6 Words About Vampires, blog post by Aspasia S. Bissas, lamia, vampire, vampires, word, words, vocabulary, pinnable image, aspasiasbissas.com

“Philosophy will clip an Angel’s wings,
Conquer all mysteries by rule and line,
Empty the haunted air, and gnomèd mine—
Unweave a rainbow, as it erewhile made
The tender-person’d Lamia melt into a shade.”  -John Keats, “Lamia”

Fun etymology: Lamia literally means “swallower, lecher,” from laimos “throat, gullet.” (Source). Read more about them in my post here.

6 Words About Vampires, blog post by Aspasia S. Bissas, word, words, vocabulary, vampire, vampires, undead, zombies, pinnable image, aspasiasbissas.com

The first use of “undead” was c. 1400, but its use as a noun to mean vampires and other creatures dates from 1904. (Source)
“It’s a reflex. Hear a bell, get food. See an undead, throw a knife. Same thing, really.” -Ilona Andrews, Magic Bites
6 Words About Vampires, blog post by Aspasia S. Bissas, word, words, vocabulary, vampire, vampires, exsanguinate, exsanguination, word meaning bleed to death, x files, pinnable image, aspasiasbissas.com
I know the word exsanguinate from the X-Files episode “Eve,” but it was first used around 1800, coming from the Latin exsanguinatus, meaning bloodless or deprived of blood.
“My first word of the new year was ‘exsanguinate.’ This was probably not a good omen.”
-Charlaine Harris, Dead to the World.
you had me at
And of course, we can’t forget the word that all the others relate to:
vampire

The earliest form of the word “vampire” dates to only 1734, although stories of monsters that rise from the dead and attack the living can be found even in ancient times. The idea of blood-gorged walking corpses goes back to at least the 1100s. There’s some debate as to where the word comes from, but it most likely has its roots in the Old Church Slavonic “opiri.”  (Source)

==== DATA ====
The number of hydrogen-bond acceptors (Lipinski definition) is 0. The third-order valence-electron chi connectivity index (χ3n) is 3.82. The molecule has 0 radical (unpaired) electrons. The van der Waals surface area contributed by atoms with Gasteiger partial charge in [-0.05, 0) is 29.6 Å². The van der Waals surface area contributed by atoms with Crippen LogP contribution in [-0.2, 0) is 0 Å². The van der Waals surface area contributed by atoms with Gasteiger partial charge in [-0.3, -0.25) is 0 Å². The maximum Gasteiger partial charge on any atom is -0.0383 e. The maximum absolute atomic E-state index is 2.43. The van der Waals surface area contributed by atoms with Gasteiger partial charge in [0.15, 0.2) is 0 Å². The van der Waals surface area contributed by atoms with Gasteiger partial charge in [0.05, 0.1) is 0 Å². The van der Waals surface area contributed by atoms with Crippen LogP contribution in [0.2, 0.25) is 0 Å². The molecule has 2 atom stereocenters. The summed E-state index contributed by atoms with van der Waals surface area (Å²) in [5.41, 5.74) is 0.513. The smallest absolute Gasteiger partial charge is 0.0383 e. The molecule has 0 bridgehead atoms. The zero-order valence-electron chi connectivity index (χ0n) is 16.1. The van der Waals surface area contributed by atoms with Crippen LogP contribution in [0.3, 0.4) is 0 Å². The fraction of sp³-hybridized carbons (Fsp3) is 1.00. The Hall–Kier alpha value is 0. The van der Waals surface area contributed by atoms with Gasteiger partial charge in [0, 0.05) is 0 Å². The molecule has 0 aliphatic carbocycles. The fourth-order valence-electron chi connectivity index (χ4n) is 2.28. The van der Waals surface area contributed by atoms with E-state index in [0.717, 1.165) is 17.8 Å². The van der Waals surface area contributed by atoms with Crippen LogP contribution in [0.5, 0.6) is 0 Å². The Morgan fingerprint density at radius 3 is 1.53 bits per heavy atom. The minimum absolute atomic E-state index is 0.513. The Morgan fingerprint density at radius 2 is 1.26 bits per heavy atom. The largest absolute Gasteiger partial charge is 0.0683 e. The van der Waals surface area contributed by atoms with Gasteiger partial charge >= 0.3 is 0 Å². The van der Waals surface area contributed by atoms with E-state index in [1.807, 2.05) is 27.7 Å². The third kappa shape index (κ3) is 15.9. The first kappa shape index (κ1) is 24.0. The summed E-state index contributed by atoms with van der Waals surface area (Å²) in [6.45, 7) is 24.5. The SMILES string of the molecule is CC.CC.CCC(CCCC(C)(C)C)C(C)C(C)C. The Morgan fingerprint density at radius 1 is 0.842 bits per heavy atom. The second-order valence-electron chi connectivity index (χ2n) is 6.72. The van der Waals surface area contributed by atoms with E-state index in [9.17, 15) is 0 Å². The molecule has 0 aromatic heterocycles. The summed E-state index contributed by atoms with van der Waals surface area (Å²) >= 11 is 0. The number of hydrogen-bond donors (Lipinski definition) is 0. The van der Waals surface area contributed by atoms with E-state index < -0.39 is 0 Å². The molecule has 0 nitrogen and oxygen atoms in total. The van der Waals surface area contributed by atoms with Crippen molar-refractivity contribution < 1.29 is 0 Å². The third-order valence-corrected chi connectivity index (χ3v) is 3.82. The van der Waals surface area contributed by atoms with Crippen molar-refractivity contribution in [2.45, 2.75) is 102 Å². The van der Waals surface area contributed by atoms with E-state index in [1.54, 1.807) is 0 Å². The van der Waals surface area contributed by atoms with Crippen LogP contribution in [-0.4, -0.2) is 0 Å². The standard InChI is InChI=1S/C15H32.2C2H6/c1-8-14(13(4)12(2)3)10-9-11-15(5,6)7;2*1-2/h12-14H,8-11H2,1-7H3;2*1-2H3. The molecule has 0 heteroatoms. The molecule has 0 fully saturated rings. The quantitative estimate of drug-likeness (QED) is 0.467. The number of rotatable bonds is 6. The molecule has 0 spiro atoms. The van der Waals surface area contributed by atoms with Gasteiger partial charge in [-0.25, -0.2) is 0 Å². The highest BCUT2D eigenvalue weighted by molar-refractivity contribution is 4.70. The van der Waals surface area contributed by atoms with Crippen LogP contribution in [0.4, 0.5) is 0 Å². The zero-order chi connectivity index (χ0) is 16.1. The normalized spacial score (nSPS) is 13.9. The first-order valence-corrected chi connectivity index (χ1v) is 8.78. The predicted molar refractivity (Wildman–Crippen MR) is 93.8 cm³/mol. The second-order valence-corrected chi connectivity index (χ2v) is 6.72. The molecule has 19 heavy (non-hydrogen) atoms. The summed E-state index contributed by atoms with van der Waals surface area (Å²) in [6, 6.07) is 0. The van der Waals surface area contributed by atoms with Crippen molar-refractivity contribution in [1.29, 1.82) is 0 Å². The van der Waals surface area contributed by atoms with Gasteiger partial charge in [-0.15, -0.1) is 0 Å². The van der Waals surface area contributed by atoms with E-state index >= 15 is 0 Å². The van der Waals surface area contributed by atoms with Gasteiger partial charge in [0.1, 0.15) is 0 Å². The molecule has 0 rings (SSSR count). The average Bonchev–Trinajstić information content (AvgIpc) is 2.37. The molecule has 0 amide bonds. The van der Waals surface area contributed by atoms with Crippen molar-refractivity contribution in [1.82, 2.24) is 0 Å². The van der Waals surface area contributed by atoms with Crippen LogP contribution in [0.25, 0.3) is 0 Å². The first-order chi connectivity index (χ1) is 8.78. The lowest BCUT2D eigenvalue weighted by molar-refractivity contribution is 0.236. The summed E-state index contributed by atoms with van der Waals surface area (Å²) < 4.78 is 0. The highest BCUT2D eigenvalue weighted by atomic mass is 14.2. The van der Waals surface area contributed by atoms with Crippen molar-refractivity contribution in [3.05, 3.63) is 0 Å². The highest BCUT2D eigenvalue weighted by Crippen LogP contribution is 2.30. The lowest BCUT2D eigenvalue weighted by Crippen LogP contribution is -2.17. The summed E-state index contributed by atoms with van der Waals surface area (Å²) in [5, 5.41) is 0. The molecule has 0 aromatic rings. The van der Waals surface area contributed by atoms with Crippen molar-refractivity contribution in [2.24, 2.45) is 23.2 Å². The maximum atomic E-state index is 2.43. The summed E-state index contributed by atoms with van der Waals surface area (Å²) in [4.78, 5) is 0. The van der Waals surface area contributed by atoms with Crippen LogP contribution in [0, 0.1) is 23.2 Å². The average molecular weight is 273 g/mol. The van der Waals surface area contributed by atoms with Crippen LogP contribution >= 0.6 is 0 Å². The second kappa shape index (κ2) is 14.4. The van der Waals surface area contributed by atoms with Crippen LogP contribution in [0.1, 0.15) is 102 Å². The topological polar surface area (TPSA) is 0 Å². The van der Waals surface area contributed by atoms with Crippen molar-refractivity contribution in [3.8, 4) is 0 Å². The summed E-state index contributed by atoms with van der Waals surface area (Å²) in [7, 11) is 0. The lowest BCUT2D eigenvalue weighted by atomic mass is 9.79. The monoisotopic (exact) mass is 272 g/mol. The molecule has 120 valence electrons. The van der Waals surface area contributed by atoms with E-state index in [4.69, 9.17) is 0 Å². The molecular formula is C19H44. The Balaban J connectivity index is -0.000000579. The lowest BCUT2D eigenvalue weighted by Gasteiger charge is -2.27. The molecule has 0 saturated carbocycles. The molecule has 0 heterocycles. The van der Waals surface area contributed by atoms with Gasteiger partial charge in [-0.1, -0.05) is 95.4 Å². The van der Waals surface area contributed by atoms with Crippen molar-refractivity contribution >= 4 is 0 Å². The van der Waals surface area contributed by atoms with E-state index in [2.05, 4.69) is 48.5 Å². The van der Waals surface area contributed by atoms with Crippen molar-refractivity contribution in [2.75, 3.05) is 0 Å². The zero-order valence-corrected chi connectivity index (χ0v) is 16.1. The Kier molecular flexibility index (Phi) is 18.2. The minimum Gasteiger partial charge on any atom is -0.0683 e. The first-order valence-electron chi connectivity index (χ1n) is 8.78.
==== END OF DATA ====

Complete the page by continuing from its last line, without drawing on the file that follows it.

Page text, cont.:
“It was too much, the weight of it all was too much. Maybe that was why emotions were deadened in vampires; the alternative was to be overtaken by them, crippled, left stranded and isolated and trapped by unbearable sensation. How could they hunt if they felt sympathy, empathy, love for their prey? How could they —how could she —live with themselves?” Aspasía S. Bissas, Love Lies Bleeding

Yes, that’s a quote from my own book (I’m sneaky that way). Get my books to find even more words about vampires:

Aspasia S. Bissas books: Love Lies Bleeding, Blood Magic, Tooth & Claw, book, books, free book, free books, freebies, freebie, free ebook, free ebooks, vampire, vampires, dark fantasy, dark romance, historical fiction, gothic fiction, gothic fantasy, urban fantasy, paranormal, supernatural, horror, dark reads, indie author, indie fiction, strong female protagonist, aspasiasbissas.com

Love Lies Bleeding: Smashwords, Barnes & Noble, Kobo, Apple Books
FREE Blood Magic: Smashwords, Barnes & Noble, Kobo, Apple Books
FREE Tooth & Claw: Smashwords, Barnes & Noble, Kobo, Apple Books

If you prefer a good paperback to an ebook, use this link to order Love Lies Bleeding from Bookshop – a portion of each sale goes directly to independent bookstores, as well as to myself. Thank you for supporting indie! ♥

Did I miss your favourite word about vampires? Let me know in the comments…

Cheers,

Aspasía S. Bissas